Say the word spiritual, and a deathlike solemnity settles over a crowd. Watch a gathering of good folks work overtime to know, feel, or say the right thing. I have watched triathlon competitors swim, bike, and run, and look no less intense or competitive than when I watch spiritual seekers attack their goal.

I have a gentle suggestion:  Lighten up.

Yesterday in Detroit, Michigan, twenty-three “spiritual healers” gathered and, despite themselves and their expectations, laughed a great deal.

I introduced ‘Iokepa and I said, “When ‘Iokepa took this walk of faith, he gave away a great deal of money, a house on a lake, and his seven cars and a hot rod – which I happen to think is obscene.”                                                            

‘Iokepa leapt to his feet and answered me.  “I loved those cars.”

Over the raucous laughter I heard, “How human!”

Later that evening I told the story about how long it took me, the week that ‘Iokepa and I met, for him to teach me a very simple notion. ‘Iokepa asked me repeatedly at the time, “What’s your key?” But it wasn’t until our last night together – New Year’s Eve, 1997 – that I nailed the simple answer, that I could remember it.

The prescribed answer was: “To ask out loud and then get quiet and listen.” Well, at this gathering ten years later, in Detroit, I flubbed it.  Again, I couldn’t remember the answer.  I blushed, seriously embarrassed.

‘Iokepa leapt off his chair, wrapped his arm around me, and interjected.  “Did you see that recent news story about the man who taught his turtle to roll over and shake hands? It took him ten years.”

Everyone laughed and loved it.  ‘Iokepa gave me an affectionate squeeze.  My embarrassment dissipated – I laughed with him.

Many spiritual teachers arrive at our doors with the answer. Many spiritual seekers expect or demand that answer for the price of admission. Rigid instruction: the one way, the one place, the one teacher who can make it right.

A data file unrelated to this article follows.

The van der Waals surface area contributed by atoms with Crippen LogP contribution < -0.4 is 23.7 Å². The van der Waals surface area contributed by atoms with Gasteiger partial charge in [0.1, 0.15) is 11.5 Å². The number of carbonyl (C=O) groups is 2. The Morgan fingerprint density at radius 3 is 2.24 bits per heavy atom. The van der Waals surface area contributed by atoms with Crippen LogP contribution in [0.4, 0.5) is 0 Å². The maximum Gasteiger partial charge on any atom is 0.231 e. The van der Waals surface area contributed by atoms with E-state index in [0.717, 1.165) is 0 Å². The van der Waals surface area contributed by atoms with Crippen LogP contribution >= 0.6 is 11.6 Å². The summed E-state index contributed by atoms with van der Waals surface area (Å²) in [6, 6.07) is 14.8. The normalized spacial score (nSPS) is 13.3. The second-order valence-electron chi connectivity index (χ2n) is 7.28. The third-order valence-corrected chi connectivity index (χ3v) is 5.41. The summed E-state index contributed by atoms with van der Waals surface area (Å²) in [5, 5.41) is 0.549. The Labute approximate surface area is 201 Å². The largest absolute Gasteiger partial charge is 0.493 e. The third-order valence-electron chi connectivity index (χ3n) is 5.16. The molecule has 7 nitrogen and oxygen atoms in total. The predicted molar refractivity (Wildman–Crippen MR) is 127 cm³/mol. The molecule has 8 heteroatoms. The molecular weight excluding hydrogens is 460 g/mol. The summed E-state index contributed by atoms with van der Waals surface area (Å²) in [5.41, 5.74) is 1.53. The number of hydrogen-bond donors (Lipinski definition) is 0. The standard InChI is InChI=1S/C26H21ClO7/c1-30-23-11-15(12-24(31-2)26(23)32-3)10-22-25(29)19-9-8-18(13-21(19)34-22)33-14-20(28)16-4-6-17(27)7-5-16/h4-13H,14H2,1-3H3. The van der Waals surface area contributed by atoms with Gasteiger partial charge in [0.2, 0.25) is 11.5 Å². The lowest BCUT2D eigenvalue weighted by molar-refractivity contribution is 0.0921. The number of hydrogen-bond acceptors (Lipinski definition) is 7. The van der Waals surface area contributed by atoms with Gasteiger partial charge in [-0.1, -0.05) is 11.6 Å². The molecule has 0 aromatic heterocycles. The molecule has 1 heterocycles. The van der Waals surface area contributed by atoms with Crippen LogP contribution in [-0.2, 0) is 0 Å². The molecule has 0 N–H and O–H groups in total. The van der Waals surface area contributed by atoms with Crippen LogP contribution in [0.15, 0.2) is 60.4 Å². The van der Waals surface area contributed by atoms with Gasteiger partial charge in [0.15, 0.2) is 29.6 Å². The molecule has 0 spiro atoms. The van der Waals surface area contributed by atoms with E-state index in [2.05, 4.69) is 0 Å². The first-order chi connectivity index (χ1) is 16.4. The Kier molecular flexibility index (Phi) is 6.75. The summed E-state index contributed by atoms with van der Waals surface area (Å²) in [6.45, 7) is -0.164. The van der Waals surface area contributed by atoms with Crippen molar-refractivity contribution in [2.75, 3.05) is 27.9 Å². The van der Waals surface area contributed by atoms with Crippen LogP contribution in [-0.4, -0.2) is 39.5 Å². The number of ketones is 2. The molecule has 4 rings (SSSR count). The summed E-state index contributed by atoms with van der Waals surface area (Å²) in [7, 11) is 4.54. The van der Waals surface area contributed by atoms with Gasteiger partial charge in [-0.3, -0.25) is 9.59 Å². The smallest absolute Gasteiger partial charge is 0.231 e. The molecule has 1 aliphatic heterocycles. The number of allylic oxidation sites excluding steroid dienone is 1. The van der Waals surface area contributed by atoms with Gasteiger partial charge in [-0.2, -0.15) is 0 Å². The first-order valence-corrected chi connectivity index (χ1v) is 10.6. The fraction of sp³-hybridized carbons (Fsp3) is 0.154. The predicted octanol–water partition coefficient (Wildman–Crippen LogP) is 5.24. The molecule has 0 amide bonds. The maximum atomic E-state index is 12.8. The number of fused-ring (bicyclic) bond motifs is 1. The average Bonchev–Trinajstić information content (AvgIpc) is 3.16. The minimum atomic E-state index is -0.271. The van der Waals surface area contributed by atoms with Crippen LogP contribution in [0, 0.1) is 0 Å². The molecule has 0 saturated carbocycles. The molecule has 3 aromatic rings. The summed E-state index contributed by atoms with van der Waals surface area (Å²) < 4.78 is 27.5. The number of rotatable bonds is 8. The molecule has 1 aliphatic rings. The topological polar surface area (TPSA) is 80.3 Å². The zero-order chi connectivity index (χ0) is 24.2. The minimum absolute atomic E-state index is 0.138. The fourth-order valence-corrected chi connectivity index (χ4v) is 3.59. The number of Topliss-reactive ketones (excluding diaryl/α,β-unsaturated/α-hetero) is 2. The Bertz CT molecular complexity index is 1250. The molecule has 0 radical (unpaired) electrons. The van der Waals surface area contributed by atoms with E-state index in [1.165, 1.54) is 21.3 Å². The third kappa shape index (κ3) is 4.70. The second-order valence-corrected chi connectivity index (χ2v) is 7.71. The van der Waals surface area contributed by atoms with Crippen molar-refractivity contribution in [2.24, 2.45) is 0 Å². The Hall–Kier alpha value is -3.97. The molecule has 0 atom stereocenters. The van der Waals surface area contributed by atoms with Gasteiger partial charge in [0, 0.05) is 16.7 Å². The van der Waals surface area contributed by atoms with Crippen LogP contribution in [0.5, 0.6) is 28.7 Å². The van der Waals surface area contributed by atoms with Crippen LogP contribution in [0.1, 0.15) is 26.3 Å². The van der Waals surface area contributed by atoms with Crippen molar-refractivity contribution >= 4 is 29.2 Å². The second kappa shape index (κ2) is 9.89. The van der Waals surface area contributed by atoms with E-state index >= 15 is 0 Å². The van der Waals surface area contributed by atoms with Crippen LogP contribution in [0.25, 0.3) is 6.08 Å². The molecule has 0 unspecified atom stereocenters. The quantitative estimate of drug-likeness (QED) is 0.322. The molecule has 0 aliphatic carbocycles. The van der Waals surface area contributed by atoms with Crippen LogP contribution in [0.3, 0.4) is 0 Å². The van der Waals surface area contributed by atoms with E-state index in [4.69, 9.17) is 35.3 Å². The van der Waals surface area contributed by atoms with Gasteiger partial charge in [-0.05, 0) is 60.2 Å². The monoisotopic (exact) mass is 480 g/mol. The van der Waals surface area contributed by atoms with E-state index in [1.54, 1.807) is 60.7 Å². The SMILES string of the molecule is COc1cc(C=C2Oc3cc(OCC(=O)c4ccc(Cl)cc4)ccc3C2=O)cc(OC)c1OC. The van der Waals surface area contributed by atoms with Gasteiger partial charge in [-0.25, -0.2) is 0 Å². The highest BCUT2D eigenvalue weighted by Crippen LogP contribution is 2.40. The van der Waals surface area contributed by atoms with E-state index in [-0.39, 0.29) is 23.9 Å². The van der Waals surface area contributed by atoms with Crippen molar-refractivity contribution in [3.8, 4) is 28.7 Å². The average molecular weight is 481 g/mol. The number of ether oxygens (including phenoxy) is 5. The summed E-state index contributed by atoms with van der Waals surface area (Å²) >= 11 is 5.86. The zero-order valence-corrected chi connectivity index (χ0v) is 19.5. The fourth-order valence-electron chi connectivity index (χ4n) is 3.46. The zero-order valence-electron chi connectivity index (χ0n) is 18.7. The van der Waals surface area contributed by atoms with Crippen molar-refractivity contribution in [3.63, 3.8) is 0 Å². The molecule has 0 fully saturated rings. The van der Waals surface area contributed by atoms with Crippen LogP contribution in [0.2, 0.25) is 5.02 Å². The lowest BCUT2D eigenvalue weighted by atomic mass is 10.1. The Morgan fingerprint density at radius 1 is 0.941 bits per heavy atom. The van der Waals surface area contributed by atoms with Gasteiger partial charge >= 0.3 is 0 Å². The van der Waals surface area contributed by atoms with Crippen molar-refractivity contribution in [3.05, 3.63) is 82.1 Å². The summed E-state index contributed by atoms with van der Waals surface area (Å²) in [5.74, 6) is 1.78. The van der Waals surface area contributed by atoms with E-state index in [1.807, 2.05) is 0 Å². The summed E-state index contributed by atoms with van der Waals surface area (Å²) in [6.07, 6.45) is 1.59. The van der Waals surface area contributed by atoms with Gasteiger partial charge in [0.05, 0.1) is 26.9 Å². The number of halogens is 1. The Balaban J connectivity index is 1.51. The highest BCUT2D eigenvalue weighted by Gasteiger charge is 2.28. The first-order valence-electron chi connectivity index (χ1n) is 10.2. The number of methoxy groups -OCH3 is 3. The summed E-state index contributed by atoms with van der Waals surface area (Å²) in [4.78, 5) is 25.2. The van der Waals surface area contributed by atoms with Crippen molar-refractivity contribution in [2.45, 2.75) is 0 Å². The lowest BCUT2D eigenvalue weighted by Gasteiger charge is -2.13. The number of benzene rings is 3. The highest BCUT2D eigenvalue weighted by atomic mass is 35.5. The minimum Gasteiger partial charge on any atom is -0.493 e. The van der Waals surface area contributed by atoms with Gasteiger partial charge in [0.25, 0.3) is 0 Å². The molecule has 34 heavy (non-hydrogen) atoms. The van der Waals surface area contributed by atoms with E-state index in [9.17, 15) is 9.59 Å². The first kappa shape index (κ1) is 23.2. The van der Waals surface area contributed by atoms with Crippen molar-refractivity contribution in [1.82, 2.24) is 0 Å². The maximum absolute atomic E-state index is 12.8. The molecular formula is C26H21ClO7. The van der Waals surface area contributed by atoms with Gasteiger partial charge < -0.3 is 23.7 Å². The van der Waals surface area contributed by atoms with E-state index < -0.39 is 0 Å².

But it is so much easier than that.  Our gatherings are thus.  We share our personal experiences; maybe a listener finds a word that resonates. In truth, it can never be that serious.  Spirituality is human.  We humans fumble, blunder, and inadvertently advertise our foibles.  Human foibles are funny.

‘Iokepa says: “Laughter and spirituality are inseparable. Laughter is a huge part of life – the relief it gives us.”

I remember a bookstore owner who attempted to introduce us, and three times in a row forgot ‘Iokepa’s name entirely (despite assistance).  Overwhelmed with her failure, Susan said to ‘Iokepa:  “Now you have permission to forget my name.”

‘Iokepa’s retort:  “My first three wives were named Susan – I won’t forget yours.”

The bookstore audience’s discomfort dissolved in unrestrained hilarity – and, for the record, there were no “first three wives.”

Now in Detroit, an earnest young couple about to embark on what they called a vigil to Hawai’i asked ‘Iokepa in all solemnity, “What should we bring with us?”  Clearly they were contemplating instruments of ritual (feathers, crystals, stones?) – the proper shamanic accoutrements.

'Iokepa answered their solemnity with the same.  He told them exactly what they would require. “Sunscreen, bathing suit, and beach slippers.”

What they didn’t need was a teacher who’d inject himself into their experience.